Has the math(s) brand become toxic?

Has the math(s) brand become toxic?

For once I'm not talking about the contents of school maths but the name and its associations.

The question I'm asking is if our core technical subject wasn't termed "maths" but "nicebrand" would things go better in and out of education?

Sadly, I've started to conclude the answer is yes. I now suspect that using the brand of maths is damaging core technical education, its reform, and efforts to equip society for the AI age.

Believe me, this is not the conclusion I want. I've spent years of my life somehow connected with the word "maths". But much as I might not like my conclusion, I want the essence of subject maths to succeed; so I don't want the name to kill the subject—a much worse outcome.

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How Significant is Significance Arithmetic?

How Significant is Significance Arithmetic?

Central to our mission at computerbasedmath.org is thinking through from first principles what's important and what's not to the application of maths in the real, modern, computer-based world. This is one of the most challenging aspects of our project: it's very hard to shake off the dogma of our own maths education and tell whether something is for now and the future, or if really it's for the history of maths.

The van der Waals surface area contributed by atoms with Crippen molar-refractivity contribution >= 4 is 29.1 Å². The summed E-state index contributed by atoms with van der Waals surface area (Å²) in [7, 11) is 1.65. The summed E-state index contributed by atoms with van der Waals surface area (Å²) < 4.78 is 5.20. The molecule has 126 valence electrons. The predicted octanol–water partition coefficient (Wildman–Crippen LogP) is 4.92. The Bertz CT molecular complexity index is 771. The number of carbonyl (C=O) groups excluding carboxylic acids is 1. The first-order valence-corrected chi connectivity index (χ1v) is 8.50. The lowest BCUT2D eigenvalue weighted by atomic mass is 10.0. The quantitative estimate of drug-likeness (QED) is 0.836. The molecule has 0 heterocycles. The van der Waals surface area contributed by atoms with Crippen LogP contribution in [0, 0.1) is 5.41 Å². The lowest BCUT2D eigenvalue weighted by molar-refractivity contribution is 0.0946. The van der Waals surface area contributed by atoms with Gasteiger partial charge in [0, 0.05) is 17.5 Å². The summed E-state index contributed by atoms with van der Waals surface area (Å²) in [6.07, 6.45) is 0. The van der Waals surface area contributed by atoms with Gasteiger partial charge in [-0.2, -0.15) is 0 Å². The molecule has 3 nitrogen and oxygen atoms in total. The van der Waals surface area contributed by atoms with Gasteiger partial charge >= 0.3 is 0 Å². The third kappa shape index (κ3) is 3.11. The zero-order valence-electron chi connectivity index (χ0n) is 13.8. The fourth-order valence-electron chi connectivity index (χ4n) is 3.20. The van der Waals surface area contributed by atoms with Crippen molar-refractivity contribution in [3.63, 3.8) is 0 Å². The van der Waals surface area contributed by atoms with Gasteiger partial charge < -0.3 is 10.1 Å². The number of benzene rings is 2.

This week's issue is significance arithmetic, similar to what you might know from school as significant figures. The idea is when you do a calculation not just a single value but bounds that represent the uncertainty of your calculation too are calculated. You can get an idea of how accurate your answer is or indeed if it has any digits of accuracy at all.

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PISA results: Let's win on the right playing field, not lose on the wrong one

PISA results: Let's win on the right playing field, not lose on the wrong one

Today's maths PISA results are predictable in the successes that many Asian countries show and the mediocrity of many of the traditional Western countries--like the UK. 

I believe PISA is meticulous in conducting its tests and reflects a good evaluation of standards of today's maths education. And yet I think if countries like the UK simply try to climb up today's PISA assessment, they'd be doing the wrong thing.

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Maths v. Music Education

Maths v. Music Education

I was debating Computer-Based Maths education (CBM) with a sceptic before the summer and he brought up the analogy of music education to support various claims he was making of maths.

As I understood his central point it was that practising hand calculations is akin to practising music pieces--it's simply the way to learn to play. Also there was some attempt to draw the analogy between listening to music and CBM, whereas playing was like traditional hand-calculating maths.

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Announcement: our first CBM country

Announcement: our first CBM country

I'm very excited to announce that computerbasedmath.org has found the first country ready for our completely new kind of maths education: it's Estonia. (...and here's the press release).

I thought Estonia could be first. They are very active on using technology (first to publish cabinet decisions immediately online, first to include programming in their mainstream curriculum), have ambition to improve their (already well respected) STEM aptitude and lack the dogma and resistance to change of many larger countries. There aren't so many countries with all those characteristics.

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